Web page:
Summer Fun – Cooking with Kids

As summer kicks off, you may be wondering what to do with your child to mix things up. Cooking is one of my favorite activities to do with kids. Possibly because I love eating. If your child often cooks with you or isn’t interested in cooking, there are some ways to change it up to make it more interesting as part of your summer fun.

Waffle iron week! 

Challenge your child to make as many things this week with the waffle iron they can dream up.  Make sandwiches and heat them up in the waffle iron. Use it for brownie mix, cornbread, or even slice-and-bake cookies. Be prepared for not everything to work. Just make sure the iron is sprayed well with cooking spray, in hopes your experiment will have an easy release. 

I love waffle iron cooking because it is a fairly safe way to let kids cook with heat. Yes, you could still get burned. But not needing to lift a whole pan from a large oven reduces your child’s risk of getting hurt, so they can be more independent. Give them small tongs and show them how it works. Then let them go!

If your iron has heat settings, be sure to point out how those work, or encourage your child to experiment with the settings for their experiments. Remember, you want your child to learn from this cooking experiment. Not every good lesson is good food. Most of us learn far more from our failures.

Waffle irons are also easy to transport and inexpensive. So your child can plan to use their knowledge when they are young adults on their own, too.

Try cooking outside!

Whether it is cooking with a grill or over your fire bowl, cooking outside is much more interesting for kids than cooking on the regular stovetop. While s’mores are almost always a hit, look at camping websites to get ideas for more creative foods to make with fire.   

If you are worried about food poisoning, precooked sausages or hot dogs eliminate worries, so your child can just roast it on a stick and put it in a bun.  If you are worried about ruining your pots, foil packet cooking is a super simple way to cook in the coals of a fire or with charcoal.  Just create a pouch of food and let it cook while you all have a sing-along or play a game. 

Have your own cooking competition!

Can you challenge your kids to invent a new recipe? Stock up on options and have your kids each create a new fruit salad! Fruit salad is great because you can give your child soft fruit to cut with a butter knife, and it doesn’t require heat. If your child is a bit older, learning to use a knife is an important life skill that also increases hand strength. An amazingly long list of combos can be turned into a “salad” which makes it very child-friendly.  Cheese cubes tossed with grapes can still be a salad! Experimenting with dressings or dipping sauces is also safe and fun.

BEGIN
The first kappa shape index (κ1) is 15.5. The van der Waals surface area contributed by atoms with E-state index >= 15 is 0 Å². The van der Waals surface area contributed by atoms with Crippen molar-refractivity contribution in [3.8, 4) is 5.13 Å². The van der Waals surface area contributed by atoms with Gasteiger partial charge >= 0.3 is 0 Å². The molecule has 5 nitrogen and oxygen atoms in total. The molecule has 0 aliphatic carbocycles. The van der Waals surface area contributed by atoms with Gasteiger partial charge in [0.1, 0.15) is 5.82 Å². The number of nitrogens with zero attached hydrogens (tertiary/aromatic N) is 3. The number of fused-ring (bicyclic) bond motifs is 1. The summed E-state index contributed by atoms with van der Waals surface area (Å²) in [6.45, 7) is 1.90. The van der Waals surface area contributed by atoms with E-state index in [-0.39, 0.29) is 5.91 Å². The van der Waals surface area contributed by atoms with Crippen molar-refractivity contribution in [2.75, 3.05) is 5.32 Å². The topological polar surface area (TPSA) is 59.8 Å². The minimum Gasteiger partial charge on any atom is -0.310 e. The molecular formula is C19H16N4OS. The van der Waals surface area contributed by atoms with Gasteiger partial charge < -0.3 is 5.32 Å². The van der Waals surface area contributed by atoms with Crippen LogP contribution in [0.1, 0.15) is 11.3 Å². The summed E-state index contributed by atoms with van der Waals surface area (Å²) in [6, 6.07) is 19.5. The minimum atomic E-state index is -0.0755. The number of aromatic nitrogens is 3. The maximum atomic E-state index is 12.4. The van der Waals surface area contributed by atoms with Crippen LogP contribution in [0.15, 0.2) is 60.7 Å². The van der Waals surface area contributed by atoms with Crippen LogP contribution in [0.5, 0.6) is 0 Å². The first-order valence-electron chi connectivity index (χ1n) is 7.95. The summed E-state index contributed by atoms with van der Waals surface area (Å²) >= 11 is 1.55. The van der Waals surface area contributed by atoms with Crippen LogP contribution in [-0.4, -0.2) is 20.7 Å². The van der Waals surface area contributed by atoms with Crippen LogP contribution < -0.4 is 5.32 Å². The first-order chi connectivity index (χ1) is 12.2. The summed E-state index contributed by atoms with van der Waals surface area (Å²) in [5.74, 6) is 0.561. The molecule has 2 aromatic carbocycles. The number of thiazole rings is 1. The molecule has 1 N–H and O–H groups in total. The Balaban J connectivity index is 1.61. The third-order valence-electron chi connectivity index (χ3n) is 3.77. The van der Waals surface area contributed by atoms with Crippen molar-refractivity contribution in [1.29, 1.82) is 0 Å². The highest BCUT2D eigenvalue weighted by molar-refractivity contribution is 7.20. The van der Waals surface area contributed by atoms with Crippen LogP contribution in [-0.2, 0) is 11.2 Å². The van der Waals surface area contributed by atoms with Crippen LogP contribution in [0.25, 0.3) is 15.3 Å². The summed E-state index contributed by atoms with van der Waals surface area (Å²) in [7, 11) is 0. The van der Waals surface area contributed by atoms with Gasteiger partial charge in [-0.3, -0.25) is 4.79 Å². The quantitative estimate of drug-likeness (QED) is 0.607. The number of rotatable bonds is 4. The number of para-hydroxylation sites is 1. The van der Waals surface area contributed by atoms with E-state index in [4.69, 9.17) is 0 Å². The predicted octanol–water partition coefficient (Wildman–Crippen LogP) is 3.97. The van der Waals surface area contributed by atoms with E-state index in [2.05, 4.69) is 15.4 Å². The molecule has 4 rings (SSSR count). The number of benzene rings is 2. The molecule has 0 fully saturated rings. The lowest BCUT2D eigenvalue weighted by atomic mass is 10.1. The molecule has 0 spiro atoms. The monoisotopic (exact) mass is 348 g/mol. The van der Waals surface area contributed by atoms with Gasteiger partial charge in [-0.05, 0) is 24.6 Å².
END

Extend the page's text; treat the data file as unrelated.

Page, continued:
Cookie decorating is also an art form that kids can do together. Challenges like icing round cookies to look like emojis may even engage older kids. Slice-and-bake cookies are a good way to get started with less stress. 

This is also a great time to dig to the back of your cabinets and see what creative types of cooking you once did that you can let your child try. Do you have a fondu pot? Your child is going to love trying this messiest form of cooking and eating! Do you have an ice cream maker? Homemade ice cream is actually heaven on earth! Encourage your child to invent a new flavor this summer!

I hope this gives you some new ideas! Are you cooking with your kids?  Tell me what you are making!

Oh, hi there!
It’s nice to meet you.

Sign up to receive our latest blog post, news about sales, and sneak peeks of new products in your inbox.

We don’t spam! Read our privacy policy for more info.


About the Author

nimble_asset_Laura-in-floral-shirt-with-treesLaura Sowdon, OTR/L is an occupational therapist, writer, speaker, educator, and creator of the Five Senses Literature Lessons homeschool curriculum. She has worked as an occupational therapist with children in public and private schools, as well as private practice. Laura has taught and managed homeschool co-ops as well as homeschooling her own three children. Laura is dedicated to the idea of educating children at a pace that aligns with brain and physical development milestones and respects neurodiversity in all its forms.

Leave a comment

Your email address will not be published. Required fields are marked *

This site uses Akismet to reduce spam. Learn how your comment data is processed.